Purdue Pharma OxyContin Ruling Lets Sacklers Off the Hook
(Bloomberg Opinion) -- There is only one bankruptcy judge in White Plains, New York: Robert D. Drain, a former bankruptcy lawyer who has been on the bench for nearly two decades. That means, of course, that if a company decides to file for bankruptcy in White Plains, Drain will preside over its restructuring.
Over the years, dozens of companies have done just that, including Delphi Automotive, Hostess Brands, Sears Holding Corp. — and, most recently, Purdue Pharma LP, the infamous maker of OxyContin, the addictive painkiller that triggered the opioid crisis in the U.S. Bankruptcy lawyers can shop for venues they think will be favorable to their case, and a lot of them bring their corporate clients to Drain’s court. And though Drain told the Wall Street Journal last year that any notion of legal friendliness was “an offensive fantasy,” the bitterly fought settlement in the Purdue Pharma case he announced from the bench on Wednesday would seem to provide ammunition for his critics.
Purdue Pharma filed for bankruptcy two years ago as it sought protection from the thousands of lawsuits that had been filed against it by states, counties, communities, Native American tribes and families of opioid addicts, many of whom died. The central allegation of those suits was that Purdue had misled doctors and patients, playing down or ignoring OxyContin’s addictive properties in its aggressive marketing campaigns. Many of the suits also named members of the Sackler family, which had run the company for most of its history and remained its principal owners.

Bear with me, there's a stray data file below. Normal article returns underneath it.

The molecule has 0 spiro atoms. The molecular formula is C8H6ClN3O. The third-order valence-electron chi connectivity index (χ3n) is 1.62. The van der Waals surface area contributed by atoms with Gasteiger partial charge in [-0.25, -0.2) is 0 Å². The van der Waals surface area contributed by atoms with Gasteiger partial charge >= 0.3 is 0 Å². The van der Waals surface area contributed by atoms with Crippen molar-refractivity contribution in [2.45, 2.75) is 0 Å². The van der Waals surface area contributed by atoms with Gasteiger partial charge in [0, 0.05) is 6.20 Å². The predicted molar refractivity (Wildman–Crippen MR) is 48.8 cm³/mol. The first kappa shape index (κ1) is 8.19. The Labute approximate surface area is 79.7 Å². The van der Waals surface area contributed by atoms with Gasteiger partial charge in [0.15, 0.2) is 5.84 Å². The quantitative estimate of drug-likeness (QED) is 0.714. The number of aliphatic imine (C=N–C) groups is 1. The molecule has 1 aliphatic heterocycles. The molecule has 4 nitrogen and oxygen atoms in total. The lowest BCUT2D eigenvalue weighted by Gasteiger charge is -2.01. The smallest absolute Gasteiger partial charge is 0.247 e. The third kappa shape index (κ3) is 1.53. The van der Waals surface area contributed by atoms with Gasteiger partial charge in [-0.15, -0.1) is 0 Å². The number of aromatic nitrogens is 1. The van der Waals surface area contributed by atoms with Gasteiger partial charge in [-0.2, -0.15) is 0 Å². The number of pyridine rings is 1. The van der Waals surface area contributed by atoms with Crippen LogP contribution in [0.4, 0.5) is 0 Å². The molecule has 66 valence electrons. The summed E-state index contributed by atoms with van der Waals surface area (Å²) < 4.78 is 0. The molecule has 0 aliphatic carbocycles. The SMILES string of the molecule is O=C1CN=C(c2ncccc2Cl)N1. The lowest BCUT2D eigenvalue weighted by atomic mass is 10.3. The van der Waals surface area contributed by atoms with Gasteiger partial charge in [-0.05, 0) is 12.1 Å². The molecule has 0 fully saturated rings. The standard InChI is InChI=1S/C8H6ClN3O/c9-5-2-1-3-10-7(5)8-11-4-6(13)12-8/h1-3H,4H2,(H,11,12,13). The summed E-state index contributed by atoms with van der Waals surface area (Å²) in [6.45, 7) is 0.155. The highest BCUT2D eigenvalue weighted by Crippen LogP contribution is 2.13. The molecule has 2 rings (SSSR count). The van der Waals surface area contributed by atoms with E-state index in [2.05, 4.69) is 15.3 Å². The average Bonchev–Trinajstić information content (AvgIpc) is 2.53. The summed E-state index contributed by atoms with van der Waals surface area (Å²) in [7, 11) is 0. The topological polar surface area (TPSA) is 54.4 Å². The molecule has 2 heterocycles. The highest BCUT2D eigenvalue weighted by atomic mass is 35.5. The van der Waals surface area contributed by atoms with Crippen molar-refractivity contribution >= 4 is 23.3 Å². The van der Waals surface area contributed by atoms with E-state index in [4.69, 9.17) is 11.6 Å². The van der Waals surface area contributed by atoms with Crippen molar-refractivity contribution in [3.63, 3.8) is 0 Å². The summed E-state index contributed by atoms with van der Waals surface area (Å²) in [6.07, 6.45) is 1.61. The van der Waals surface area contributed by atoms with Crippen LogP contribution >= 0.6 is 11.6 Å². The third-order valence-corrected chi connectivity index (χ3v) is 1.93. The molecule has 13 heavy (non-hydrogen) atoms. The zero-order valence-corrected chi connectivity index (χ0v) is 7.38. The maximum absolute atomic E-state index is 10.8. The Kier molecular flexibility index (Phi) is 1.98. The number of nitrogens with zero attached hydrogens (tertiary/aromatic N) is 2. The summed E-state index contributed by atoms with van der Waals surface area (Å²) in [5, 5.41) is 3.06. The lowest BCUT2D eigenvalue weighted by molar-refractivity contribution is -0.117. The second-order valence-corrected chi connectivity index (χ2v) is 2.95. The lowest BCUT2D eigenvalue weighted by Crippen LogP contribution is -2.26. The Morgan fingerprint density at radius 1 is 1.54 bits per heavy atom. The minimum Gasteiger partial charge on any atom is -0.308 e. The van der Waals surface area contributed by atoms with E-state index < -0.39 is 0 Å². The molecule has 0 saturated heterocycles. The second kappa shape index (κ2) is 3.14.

In the months before the bankruptcy filing, the Sacklers resigned from the Purdue board — thus ending their last management roles with the company — and yet the original settlement offer put forth by the company’s lawyers included an extraordinary demand: that the Sackler family receive immunity from all opioid lawsuits. In return, the family would donate a portion of their $11 billion fortune. (The original offer was $3 billion; during negotiations it rose to $4.5 billion.) Without that immunity, the Sacklers’ lawyers said, the family would not pay a cent.
Practically from the start of the bankruptcy process, Drain made it plain that he was in favor of this settlement, at least in broad strokes. Under its terms, Purdue would go out of business, replaced by a new company that would devote its profits to addiction treatment and opioid prevention programs. The company also agreed to make public 30 million internal documents that would allow the public to see the company’s — and the Sacklers’ — true culpability. A national opioid abatement trust would be created, which would distribute money to states. And the money had to be used to ease the opioid crisis — it couldn’t go to fill a state’s revenue shortfall, the way tobacco settlement money has been used over the years.
But some states, including Connecticut and Washington, vehemently objected to letting the Sacklers off the hook. Washington’s attorney general, Bob Ferguson, described the proposed settlement as “morally and legally bankrupt” because the Sacklers would “walk away as billionaires with a lifetime legal shield.”